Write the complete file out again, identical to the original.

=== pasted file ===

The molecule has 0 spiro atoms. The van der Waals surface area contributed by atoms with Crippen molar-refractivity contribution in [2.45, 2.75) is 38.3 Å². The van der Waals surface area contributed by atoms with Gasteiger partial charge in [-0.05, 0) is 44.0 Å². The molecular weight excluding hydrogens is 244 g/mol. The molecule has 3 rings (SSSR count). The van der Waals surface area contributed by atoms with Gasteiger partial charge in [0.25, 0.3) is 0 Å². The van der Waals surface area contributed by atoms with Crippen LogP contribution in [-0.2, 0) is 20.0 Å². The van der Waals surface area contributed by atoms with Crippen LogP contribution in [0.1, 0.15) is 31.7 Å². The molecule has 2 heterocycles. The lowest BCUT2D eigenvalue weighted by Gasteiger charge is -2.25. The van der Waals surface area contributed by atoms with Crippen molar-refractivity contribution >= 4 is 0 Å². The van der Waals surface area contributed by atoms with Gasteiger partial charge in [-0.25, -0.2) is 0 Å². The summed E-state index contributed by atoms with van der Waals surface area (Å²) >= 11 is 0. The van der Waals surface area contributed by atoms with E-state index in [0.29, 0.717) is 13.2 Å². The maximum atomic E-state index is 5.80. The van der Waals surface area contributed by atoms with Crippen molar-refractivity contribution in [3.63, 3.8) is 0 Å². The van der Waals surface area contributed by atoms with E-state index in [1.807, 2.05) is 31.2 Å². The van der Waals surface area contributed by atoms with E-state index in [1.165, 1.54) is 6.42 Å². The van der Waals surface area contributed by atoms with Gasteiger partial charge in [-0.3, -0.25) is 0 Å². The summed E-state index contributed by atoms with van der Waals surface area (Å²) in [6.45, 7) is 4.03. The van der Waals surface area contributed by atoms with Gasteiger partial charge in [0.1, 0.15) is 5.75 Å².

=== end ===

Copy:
The molecule has 0 spiro atoms. The van der Waals surface area contributed by atoms with Crippen molar-refractivity contribution in [2.45, 2.75) is 38.3 Å². The van der Waals surface area contributed by atoms with Gasteiger partial charge in [-0.05, 0) is 44.0 Å². The molecular weight excluding hydrogens is 244 g/mol. The molecule has 3 rings (SSSR count). The van der Waals surface area contributed by atoms with Gasteiger partial charge in [0.25, 0.3) is 0 Å². The van der Waals surface area contributed by atoms with Crippen LogP contribution in [-0.2, 0) is 20.0 Å². The van der Waals surface area contributed by atoms with Crippen LogP contribution in [0.1, 0.15) is 31.7 Å². The molecule has 2 heterocycles. The lowest BCUT2D eigenvalue weighted by Gasteiger charge is -2.25. The van der Waals surface area contributed by atoms with Crippen molar-refractivity contribution >= 4 is 0 Å². The van der Waals surface area contributed by atoms with Gasteiger partial charge in [-0.25, -0.2) is 0 Å². The summed E-state index contributed by atoms with van der Waals surface area (Å²) >= 11 is 0. The van der Waals surface area contributed by atoms with E-state index in [0.29, 0.717) is 13.2 Å². The maximum atomic E-state index is 5.80. The van der Waals surface area contributed by atoms with Crippen molar-refractivity contribution in [3.63, 3.8) is 0 Å². The van der Waals surface area contributed by atoms with E-state index in [1.807, 2.05) is 31.2 Å². The van der Waals surface area contributed by atoms with E-state index in [1.165, 1.54) is 6.42 Å². The van der Waals surface area contributed by atoms with Gasteiger partial charge in [-0.3, -0.25) is 0 Å². The summed E-state index contributed by atoms with van der Waals surface area (Å²) in [6.45, 7) is 4.03. The van der Waals surface area contributed by atoms with Gasteiger partial charge in [0.1, 0.15) is 5.75 Å².